Viticulture in Washington State dates back to the 1800s, but wine grape production has doubled in the last decade, and the industry is still expanding. Washington growers frequently utilize broad-spectrum insecticides for arthropod pest control and sulfur for powdery mildew, a common fungal disease that can render a crop unmarketable. However, chemical pest control can have undesirable consequences, including secondary pest problems, pest resistance, and reduction of predator densities. In order to investigate how chemical input was affecting the grape arthropod fauna, mite densities were monitored via leaf sampling in five grape growing regions of south-central Washington and northern Oregon. During 2001, 48 vineyard sites were sampled monthly from June-Sept., while in 2002, 30 sites were sampled. Sites were classified as high, low, and no according to insecticide/miticide input, and received variable numbers of sulfur applications. Insecticide/miticide input did not appear to significantly affect mite densities. However, as the number of sulfur applications increased, pest spider mite densities increased in a linear fashion while predatory phytoseiid mite and fungivorous tydeid mite densities decreased. Generalist-feeding phytoseiid mites appeared more susceptible to sulfur applications than specialist-feeding phytoseiids. Implications for spider mite biological control in vineyards will be discussed.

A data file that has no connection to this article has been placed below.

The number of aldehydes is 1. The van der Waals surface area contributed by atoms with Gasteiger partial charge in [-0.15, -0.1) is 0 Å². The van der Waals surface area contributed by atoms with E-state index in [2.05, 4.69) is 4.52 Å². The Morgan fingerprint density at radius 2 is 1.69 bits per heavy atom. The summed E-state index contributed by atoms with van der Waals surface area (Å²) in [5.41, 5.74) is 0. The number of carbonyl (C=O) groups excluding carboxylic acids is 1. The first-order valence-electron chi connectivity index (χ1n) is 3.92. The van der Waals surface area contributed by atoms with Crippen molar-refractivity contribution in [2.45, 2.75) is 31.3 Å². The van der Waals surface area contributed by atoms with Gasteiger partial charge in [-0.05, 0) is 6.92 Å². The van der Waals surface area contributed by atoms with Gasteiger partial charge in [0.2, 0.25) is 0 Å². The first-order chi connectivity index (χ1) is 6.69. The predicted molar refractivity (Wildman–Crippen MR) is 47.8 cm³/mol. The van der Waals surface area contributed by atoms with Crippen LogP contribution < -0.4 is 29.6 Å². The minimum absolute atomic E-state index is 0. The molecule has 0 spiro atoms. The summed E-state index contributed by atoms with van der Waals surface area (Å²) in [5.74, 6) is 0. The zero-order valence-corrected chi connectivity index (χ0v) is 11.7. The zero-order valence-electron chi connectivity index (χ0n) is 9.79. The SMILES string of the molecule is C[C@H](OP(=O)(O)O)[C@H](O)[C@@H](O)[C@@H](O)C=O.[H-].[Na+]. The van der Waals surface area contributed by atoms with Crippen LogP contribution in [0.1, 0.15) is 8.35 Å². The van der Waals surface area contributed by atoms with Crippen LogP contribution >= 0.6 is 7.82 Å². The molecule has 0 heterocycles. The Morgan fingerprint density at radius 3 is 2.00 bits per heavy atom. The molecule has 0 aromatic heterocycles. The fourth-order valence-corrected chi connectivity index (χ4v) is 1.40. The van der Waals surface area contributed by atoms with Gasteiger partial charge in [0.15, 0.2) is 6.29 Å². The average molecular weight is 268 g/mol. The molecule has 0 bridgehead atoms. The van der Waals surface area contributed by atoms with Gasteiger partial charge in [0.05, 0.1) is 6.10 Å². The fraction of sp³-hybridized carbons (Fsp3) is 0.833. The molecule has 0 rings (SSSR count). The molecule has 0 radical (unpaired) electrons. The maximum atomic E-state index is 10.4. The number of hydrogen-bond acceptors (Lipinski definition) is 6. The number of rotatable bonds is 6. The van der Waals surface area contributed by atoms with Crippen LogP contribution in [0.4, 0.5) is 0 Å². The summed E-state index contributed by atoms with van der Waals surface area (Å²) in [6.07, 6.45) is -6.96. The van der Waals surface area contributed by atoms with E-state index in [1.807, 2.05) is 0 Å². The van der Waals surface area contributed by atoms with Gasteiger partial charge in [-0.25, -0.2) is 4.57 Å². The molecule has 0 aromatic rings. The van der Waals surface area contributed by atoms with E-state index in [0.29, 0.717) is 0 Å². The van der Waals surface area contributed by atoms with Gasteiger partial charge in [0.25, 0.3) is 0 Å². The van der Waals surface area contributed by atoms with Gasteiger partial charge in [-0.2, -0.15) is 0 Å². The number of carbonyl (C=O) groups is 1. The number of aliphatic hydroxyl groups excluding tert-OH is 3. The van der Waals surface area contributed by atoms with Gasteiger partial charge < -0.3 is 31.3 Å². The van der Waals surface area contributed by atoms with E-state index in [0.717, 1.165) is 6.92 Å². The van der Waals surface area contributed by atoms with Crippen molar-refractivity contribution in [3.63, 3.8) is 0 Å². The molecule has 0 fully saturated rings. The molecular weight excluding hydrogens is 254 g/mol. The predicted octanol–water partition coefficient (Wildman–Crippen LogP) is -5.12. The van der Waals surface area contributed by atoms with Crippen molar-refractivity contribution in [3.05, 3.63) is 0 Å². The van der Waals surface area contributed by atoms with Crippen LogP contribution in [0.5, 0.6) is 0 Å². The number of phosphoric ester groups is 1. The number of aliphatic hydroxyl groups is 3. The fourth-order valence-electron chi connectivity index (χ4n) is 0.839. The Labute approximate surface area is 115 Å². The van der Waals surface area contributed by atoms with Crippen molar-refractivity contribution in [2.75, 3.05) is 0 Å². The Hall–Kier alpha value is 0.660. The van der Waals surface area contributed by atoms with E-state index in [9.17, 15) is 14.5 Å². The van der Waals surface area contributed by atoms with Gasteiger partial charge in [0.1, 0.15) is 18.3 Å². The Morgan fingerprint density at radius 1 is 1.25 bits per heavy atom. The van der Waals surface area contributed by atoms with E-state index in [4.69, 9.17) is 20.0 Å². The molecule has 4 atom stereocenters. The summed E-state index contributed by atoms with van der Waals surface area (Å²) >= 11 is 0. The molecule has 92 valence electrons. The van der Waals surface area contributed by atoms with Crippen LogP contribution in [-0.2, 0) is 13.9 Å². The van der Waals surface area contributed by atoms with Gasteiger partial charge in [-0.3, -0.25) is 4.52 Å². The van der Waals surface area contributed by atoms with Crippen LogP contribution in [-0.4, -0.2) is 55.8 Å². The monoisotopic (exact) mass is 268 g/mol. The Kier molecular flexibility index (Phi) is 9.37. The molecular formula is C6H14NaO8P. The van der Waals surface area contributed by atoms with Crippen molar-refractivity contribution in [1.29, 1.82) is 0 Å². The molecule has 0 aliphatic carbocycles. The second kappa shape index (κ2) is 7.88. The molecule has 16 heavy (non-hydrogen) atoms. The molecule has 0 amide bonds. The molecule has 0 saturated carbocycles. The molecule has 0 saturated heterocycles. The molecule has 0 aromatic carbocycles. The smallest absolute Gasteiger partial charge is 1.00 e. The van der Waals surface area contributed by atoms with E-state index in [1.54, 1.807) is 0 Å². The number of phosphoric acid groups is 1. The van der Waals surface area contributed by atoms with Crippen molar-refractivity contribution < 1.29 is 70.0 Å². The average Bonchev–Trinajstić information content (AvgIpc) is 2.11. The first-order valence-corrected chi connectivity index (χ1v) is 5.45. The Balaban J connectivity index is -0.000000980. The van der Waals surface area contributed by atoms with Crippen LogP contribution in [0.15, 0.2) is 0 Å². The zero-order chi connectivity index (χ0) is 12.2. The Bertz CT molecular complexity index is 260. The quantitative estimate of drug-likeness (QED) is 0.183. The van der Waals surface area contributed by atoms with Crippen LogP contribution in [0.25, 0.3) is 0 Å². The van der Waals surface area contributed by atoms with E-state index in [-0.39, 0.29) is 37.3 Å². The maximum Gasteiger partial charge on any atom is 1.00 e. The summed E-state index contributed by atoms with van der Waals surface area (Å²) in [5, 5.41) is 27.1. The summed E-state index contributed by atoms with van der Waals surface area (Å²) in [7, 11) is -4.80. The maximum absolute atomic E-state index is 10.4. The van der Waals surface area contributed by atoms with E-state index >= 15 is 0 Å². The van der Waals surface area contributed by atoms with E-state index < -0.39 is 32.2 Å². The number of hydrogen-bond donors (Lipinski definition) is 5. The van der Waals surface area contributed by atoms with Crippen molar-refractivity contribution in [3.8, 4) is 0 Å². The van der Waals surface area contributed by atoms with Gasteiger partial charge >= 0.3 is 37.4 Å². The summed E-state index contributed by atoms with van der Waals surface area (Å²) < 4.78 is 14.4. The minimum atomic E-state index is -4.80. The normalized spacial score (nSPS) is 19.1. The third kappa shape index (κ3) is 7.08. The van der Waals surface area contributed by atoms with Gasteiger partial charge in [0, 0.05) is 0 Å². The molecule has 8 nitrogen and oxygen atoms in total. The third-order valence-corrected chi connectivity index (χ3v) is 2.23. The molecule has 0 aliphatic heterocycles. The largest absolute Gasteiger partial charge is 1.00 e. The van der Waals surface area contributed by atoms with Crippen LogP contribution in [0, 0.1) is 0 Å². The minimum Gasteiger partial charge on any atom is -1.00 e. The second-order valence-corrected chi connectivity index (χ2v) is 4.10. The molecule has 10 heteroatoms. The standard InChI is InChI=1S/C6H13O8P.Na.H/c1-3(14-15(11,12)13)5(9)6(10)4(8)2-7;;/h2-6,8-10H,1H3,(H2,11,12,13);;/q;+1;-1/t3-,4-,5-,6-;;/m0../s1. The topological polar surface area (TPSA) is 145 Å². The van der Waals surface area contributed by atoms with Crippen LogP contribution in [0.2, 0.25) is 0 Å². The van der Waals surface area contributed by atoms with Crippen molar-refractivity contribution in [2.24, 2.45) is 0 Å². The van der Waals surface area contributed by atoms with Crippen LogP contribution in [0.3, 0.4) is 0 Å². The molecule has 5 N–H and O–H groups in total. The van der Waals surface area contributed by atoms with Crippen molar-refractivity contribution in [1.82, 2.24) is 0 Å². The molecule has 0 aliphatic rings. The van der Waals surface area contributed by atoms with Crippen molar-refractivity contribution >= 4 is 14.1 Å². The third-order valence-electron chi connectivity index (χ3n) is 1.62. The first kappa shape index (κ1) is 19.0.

Species 1: Acari Tetranychidae Tetranychus
Species 2: Acari Phytoseiidae Galendromus
Species 3: Acari Tydeidae
Keywords: grapes, sulfur
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